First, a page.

With regard to this Rye, everything about it is Wisconsin-sourced. It starts with Wisconsin rye grain, both malted and unmalted.  That's mashed, fermented, distilled, and aged on-site in #4-char, 53-gallon barrels and is non-chill filtered before being bottled at 90°.  A 750ml bottle will run about $34.99.

I'd like to thank Great Lakes Distillery for providing me a sample in exchange for a no-strings-attached, honest review. And now, let's #DrinkCurious

Appearance:  In my Glencairn glass, this Rye appeared as coppery. It left a thick rim on the wall and very heavy legs to drop back to the pool.

Nose:  This starts as an obviously young Rye with a very minty nose. Oak, rye bread, dill, and ginger were hidden beneath the mint.  When I inhaled through my mouth, dill rolled across my tongue.

Palate:  The mouthfeel was a bit oily and had a medium body. On the front of my palate, strong black pepper, and equally strong black coffee woke my mouth up. As it moved down to mid-palate, I discovered dark chocolate, plum, and oak.  Then, on the back, it was a serious note of tobacco leaf.

Finish: A little rollercoastering happened. At first, it was dry oak, then a blast of citrus, and finally, smoky barrel char. These were all distinct, separate notes. The finish itself was long-lasting, but that citrus was an eye-opener because it was out of place.

Bottle, Bar, or Bust:  There is no pretending this is an older, mature Rye.  It fits its profile of a younger one nicely, yet offers some unique experiences, particularly on the finish. I liked the big, bold opener.  I found the citrus on the finish fun. The fact that craft whiskey these days averages about $50.00, this one is very affordable. I'm tossing a Bottle rating at it, I think you'll enjoy it, too. Cheers!

My Simple, Easy-to-Understand Rating System
  • Bottle = Buy It
  • Bar = Try It
  • Bust = Leave It

Monday, September 14, 2020

Fresh Bourbon Review & Tasting Notes


Classic and aged is something many folks look for in whiskey. Fresh and new is something many reviewers get excited over. It isn't that we don't love the tried-and-true stuff (because we absolutely do), rather, we're also looking for something cutting edge and not quite on everyone's radar. As such, when a sample of Fresh Bourbon arrived at my doorstep, I was both curious and excited.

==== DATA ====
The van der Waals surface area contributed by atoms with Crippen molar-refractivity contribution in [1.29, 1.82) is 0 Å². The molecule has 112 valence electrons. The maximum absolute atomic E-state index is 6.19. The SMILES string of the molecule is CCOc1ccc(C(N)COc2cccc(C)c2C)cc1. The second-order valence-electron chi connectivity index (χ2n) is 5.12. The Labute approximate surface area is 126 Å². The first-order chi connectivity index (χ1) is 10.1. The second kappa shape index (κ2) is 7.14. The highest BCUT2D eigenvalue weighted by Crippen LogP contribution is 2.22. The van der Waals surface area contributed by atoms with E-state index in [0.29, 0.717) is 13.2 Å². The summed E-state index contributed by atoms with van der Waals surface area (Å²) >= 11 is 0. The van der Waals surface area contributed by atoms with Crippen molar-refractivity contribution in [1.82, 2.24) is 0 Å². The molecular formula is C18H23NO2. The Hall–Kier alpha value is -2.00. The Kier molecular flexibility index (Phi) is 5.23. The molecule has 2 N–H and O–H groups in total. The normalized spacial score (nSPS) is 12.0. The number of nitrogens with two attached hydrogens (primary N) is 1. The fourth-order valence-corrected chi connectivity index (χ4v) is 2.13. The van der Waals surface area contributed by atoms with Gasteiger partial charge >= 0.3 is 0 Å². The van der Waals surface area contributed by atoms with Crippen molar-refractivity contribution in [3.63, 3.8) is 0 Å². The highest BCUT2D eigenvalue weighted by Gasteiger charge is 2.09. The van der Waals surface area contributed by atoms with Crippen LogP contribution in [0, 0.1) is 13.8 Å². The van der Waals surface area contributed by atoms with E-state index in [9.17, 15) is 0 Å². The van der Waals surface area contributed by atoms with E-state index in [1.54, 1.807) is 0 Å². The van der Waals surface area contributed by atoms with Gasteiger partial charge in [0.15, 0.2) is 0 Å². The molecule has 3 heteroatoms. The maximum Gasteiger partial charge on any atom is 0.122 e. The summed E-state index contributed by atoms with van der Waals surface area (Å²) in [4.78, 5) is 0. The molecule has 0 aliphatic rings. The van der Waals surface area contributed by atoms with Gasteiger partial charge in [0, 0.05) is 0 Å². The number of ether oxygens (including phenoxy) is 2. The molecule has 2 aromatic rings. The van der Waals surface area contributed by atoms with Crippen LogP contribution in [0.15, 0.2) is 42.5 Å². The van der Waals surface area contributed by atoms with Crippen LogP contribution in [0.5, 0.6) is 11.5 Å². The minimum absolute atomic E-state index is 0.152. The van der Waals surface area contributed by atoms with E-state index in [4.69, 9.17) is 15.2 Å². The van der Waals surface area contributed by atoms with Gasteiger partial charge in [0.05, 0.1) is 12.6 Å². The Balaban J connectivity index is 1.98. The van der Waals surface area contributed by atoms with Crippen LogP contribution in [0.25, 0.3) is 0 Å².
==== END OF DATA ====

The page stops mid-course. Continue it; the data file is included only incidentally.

What, exactly, is Fresh Bourbon?  It started in 2017 by founders Sean and Tia Edwards. Their goal was to create unique whiskeys and other distilled spirits, as well as opening their own distillery, Fresh Bourbon Distilling Company. As we all know, building a distillery takes time, and while the campus is currently under construction, they're contract distilling with Hartfield & Co. Distillery in Paris, Kentucky. 

What makes their idea fresh? According to the Kentucky Senate, the Edwards have been recognized as the owners of the first African-American owned distillery in the state. That's not just fresh, that's huge.

The Edwards didn't want to go the route of what many craft distillers do: they were not going to source their whiskey. They use their own proprietary mash of 60% corn, 20% honey malt, 10% malted wheat, and 10% malted rye. It was run through a 500-gallon pot still. To bring things to market sooner, they're using small barrels - six gallons or less. This first batch aged in a 5-gallon new, charred-oak barrel for four months. 

Before you freak out, a five-gallon barrel is really small. Anything inside that will age quickly, probably a lot faster than you'd ever imagined.